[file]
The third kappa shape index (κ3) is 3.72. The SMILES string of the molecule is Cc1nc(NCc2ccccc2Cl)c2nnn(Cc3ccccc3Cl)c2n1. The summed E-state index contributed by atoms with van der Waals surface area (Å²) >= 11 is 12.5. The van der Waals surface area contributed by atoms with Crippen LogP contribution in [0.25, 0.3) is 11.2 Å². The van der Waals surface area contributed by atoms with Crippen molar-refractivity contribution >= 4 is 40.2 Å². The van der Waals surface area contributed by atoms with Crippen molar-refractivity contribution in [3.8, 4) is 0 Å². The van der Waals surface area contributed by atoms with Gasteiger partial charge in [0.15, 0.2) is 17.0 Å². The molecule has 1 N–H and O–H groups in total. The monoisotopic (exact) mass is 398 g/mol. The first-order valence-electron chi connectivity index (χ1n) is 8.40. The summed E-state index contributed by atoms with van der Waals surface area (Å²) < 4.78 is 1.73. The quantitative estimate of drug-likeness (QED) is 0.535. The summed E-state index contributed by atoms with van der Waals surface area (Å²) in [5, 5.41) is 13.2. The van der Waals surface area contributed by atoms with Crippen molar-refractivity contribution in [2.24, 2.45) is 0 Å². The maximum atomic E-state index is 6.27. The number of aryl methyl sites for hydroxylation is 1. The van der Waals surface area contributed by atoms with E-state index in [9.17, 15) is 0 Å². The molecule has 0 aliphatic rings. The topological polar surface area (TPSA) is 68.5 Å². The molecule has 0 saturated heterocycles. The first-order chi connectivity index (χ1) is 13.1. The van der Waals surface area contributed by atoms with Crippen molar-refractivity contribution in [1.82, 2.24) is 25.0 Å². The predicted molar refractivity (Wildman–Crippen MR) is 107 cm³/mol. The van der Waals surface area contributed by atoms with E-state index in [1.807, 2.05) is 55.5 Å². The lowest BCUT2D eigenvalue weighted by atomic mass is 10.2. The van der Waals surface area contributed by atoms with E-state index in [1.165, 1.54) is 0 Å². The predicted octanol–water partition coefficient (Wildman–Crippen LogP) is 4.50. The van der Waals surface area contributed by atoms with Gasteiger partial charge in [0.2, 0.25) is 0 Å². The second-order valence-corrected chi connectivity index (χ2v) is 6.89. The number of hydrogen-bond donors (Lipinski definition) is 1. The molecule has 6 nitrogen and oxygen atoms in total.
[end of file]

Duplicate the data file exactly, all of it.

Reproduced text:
The third kappa shape index (κ3) is 3.72. The SMILES string of the molecule is Cc1nc(NCc2ccccc2Cl)c2nnn(Cc3ccccc3Cl)c2n1. The summed E-state index contributed by atoms with van der Waals surface area (Å²) >= 11 is 12.5. The van der Waals surface area contributed by atoms with Crippen LogP contribution in [0.25, 0.3) is 11.2 Å². The van der Waals surface area contributed by atoms with Crippen molar-refractivity contribution >= 4 is 40.2 Å². The van der Waals surface area contributed by atoms with Crippen molar-refractivity contribution in [3.8, 4) is 0 Å². The van der Waals surface area contributed by atoms with Gasteiger partial charge in [0.15, 0.2) is 17.0 Å². The molecule has 1 N–H and O–H groups in total. The monoisotopic (exact) mass is 398 g/mol. The first-order valence-electron chi connectivity index (χ1n) is 8.40. The summed E-state index contributed by atoms with van der Waals surface area (Å²) < 4.78 is 1.73. The quantitative estimate of drug-likeness (QED) is 0.535. The summed E-state index contributed by atoms with van der Waals surface area (Å²) in [5, 5.41) is 13.2. The van der Waals surface area contributed by atoms with Crippen molar-refractivity contribution in [2.24, 2.45) is 0 Å². The maximum atomic E-state index is 6.27. The number of aryl methyl sites for hydroxylation is 1. The van der Waals surface area contributed by atoms with E-state index in [9.17, 15) is 0 Å². The molecule has 0 aliphatic rings. The topological polar surface area (TPSA) is 68.5 Å². The molecule has 0 saturated heterocycles. The first-order chi connectivity index (χ1) is 13.1. The van der Waals surface area contributed by atoms with Crippen molar-refractivity contribution in [1.82, 2.24) is 25.0 Å². The predicted molar refractivity (Wildman–Crippen MR) is 107 cm³/mol. The van der Waals surface area contributed by atoms with E-state index in [1.807, 2.05) is 55.5 Å². The lowest BCUT2D eigenvalue weighted by atomic mass is 10.2. The van der Waals surface area contributed by atoms with E-state index in [1.165, 1.54) is 0 Å². The predicted octanol–water partition coefficient (Wildman–Crippen LogP) is 4.50. The van der Waals surface area contributed by atoms with Gasteiger partial charge in [0.2, 0.25) is 0 Å². The second-order valence-corrected chi connectivity index (χ2v) is 6.89. The number of hydrogen-bond donors (Lipinski definition) is 1. The molecule has 6 nitrogen and oxygen atoms in total.